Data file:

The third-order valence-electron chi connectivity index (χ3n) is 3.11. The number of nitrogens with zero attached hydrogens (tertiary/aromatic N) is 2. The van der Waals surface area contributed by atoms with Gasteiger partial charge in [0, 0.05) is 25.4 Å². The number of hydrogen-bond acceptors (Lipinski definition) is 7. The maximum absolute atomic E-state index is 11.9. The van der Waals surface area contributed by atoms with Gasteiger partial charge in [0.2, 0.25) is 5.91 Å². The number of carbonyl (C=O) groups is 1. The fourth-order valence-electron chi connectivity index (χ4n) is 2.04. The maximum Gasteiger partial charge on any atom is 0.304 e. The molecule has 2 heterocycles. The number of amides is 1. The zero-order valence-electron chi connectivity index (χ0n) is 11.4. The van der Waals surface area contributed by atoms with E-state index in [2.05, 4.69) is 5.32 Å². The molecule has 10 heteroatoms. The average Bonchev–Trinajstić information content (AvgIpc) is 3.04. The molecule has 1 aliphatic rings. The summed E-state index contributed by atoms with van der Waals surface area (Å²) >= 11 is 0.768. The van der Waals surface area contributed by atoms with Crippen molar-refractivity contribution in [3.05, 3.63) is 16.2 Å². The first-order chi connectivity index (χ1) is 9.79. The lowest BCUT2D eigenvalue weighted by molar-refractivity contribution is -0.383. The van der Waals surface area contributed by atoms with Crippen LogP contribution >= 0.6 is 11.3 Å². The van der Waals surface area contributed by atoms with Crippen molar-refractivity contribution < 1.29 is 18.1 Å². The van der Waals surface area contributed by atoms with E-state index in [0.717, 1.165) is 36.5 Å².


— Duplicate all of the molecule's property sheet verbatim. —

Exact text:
The third-order valence-electron chi connectivity index (χ3n) is 3.11. The number of nitrogens with zero attached hydrogens (tertiary/aromatic N) is 2. The van der Waals surface area contributed by atoms with Gasteiger partial charge in [0, 0.05) is 25.4 Å². The number of hydrogen-bond acceptors (Lipinski definition) is 7. The maximum absolute atomic E-state index is 11.9. The van der Waals surface area contributed by atoms with Gasteiger partial charge in [0.2, 0.25) is 5.91 Å². The number of carbonyl (C=O) groups is 1. The fourth-order valence-electron chi connectivity index (χ4n) is 2.04. The maximum Gasteiger partial charge on any atom is 0.304 e. The molecule has 2 heterocycles. The number of amides is 1. The zero-order valence-electron chi connectivity index (χ0n) is 11.4. The van der Waals surface area contributed by atoms with E-state index in [2.05, 4.69) is 5.32 Å². The molecule has 10 heteroatoms. The average Bonchev–Trinajstić information content (AvgIpc) is 3.04. The molecule has 1 aliphatic rings. The summed E-state index contributed by atoms with van der Waals surface area (Å²) >= 11 is 0.768. The van der Waals surface area contributed by atoms with Crippen molar-refractivity contribution in [3.05, 3.63) is 16.2 Å². The first-order chi connectivity index (χ1) is 9.79. The lowest BCUT2D eigenvalue weighted by molar-refractivity contribution is -0.383. The van der Waals surface area contributed by atoms with Crippen LogP contribution >= 0.6 is 11.3 Å². The van der Waals surface area contributed by atoms with Crippen molar-refractivity contribution < 1.29 is 18.1 Å². The van der Waals surface area contributed by atoms with E-state index in [0.717, 1.165) is 36.5 Å².